The design, evaluation, and reporting on non-pharmacological, cognition-oriented treatments for older adults: Results of a survey of experts

Sharon Sanz Simon, Mary Castellani, Sylvie Belleville, Tzvi Dwolatzky, Benjamin M. Hampstead, Alex Bahar-Fuchs

Research output: Contribution to journalReview articlepeer-review

14 Scopus citations


Introduction: Cognitive decline and dementia significantly affect independence and quality of life in older adults; therefore, it is critical to identify effective cognition-oriented treatments (COTs; eg, cognitive training, rehabilitation) that can help maintain or enhance cognitive functioning in older adults, as well as reduce dementia risk or alleviate symptoms associated with pathological processes. Methods: The Cognitive Intervention Design Evaluation and Reporting (CIDER), a working group from the Non-Pharmacological Interventions Professional Interest Area (NPI-PIA) of the Alzheimer's Association conducted as survey in 2017 with experts in COTs worldwide. The survey's aims were three-fold: (1) determine the common attitudes, beliefs, and practices of experts involved in the COTs research targeting older people; (2) identify areas of relative agreement and disagreement among experts in the field; and (3) offer a critical review of the literature, including recommendations for future research. Results: The survey identified several areas of agreements among experts on critical features of COTs, and on study design and outcome measures. Nevertheless, there were some areas with relative disagreement. Critically, expert opinions were not always supported by scientific evidence, suggesting that methodologic improvements are needed regarding design, implementation, and reporting of COTs. There was a clear consensus that COTs provide benefits and should be offered to cognitively unimpaired older adults, mild cognitive impairment (MCI), and mild dementia, but opinions differed for moderate and severe dementia. In addition, there is no consensus on the potential role of COTs in dementia prevention, indicating that future research should prioritize this aspect. Discussion: Evidence of COTs in older adults is encouraging, but additional evidence is needed to enhance dementia prevention. Consensus building and guidelines in the field are critical to improve and accelerate the development of high-quality evidence for COTs in cognitively unimpaired older adults, and those with MCI and dementia.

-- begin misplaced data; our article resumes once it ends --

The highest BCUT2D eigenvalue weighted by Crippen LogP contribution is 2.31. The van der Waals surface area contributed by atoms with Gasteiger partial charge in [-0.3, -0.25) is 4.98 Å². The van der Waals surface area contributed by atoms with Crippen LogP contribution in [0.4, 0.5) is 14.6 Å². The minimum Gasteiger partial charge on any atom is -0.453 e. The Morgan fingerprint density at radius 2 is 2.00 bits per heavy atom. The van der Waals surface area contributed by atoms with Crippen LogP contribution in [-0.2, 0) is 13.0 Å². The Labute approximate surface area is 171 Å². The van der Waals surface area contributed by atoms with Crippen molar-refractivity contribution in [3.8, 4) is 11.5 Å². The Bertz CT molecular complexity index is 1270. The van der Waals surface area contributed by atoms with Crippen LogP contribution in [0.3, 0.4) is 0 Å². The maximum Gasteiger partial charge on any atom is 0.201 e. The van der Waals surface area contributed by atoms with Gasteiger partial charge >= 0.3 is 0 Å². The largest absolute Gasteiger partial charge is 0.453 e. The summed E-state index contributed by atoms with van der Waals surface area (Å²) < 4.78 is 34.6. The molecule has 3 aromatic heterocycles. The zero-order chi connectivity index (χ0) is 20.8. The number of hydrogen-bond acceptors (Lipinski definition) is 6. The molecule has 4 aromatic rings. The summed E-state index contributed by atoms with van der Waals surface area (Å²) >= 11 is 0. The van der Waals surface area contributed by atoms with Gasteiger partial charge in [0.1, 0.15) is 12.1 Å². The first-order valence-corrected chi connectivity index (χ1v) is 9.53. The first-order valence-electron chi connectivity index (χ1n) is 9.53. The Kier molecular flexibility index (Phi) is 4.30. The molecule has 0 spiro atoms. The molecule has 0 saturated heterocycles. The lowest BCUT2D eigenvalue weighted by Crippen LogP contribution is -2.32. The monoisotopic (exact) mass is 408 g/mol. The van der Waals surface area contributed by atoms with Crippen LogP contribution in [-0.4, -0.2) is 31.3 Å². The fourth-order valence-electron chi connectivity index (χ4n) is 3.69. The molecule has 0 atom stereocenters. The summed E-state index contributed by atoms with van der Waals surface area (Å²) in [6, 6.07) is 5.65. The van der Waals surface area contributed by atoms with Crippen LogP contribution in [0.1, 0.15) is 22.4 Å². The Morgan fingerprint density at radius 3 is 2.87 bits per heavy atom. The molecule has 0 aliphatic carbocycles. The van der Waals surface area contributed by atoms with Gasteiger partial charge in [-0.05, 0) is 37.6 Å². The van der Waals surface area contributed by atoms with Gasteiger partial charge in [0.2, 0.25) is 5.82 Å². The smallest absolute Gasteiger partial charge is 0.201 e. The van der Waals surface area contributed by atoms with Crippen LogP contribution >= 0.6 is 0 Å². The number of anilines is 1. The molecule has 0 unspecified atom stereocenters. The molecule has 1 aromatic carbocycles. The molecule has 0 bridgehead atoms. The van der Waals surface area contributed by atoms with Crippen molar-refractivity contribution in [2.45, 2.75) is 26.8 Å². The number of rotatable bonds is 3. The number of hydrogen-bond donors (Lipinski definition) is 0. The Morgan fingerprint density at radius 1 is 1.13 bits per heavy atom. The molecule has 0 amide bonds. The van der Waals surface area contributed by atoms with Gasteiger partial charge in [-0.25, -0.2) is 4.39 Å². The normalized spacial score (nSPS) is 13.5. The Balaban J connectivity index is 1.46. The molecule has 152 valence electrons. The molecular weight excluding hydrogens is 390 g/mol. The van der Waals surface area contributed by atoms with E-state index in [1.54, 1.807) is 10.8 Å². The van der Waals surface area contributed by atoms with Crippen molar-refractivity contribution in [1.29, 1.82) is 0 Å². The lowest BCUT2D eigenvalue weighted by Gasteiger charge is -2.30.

Original languageEnglish
Article numbere12024
JournalAlzheimer's and Dementia: Translational Research and Clinical Interventions
Issue number1
StatePublished - 1 Jan 2020
Externally publishedYes


  • Alzheimer's disease
  • aging
  • cognitive intervention
  • cognitive rehabilitation
  • cognitive stimulation
  • cognitive training
  • dementia
  • mild cognitive impairment

ASJC Scopus subject areas

  • Clinical Neurology
  • Psychiatry and Mental health


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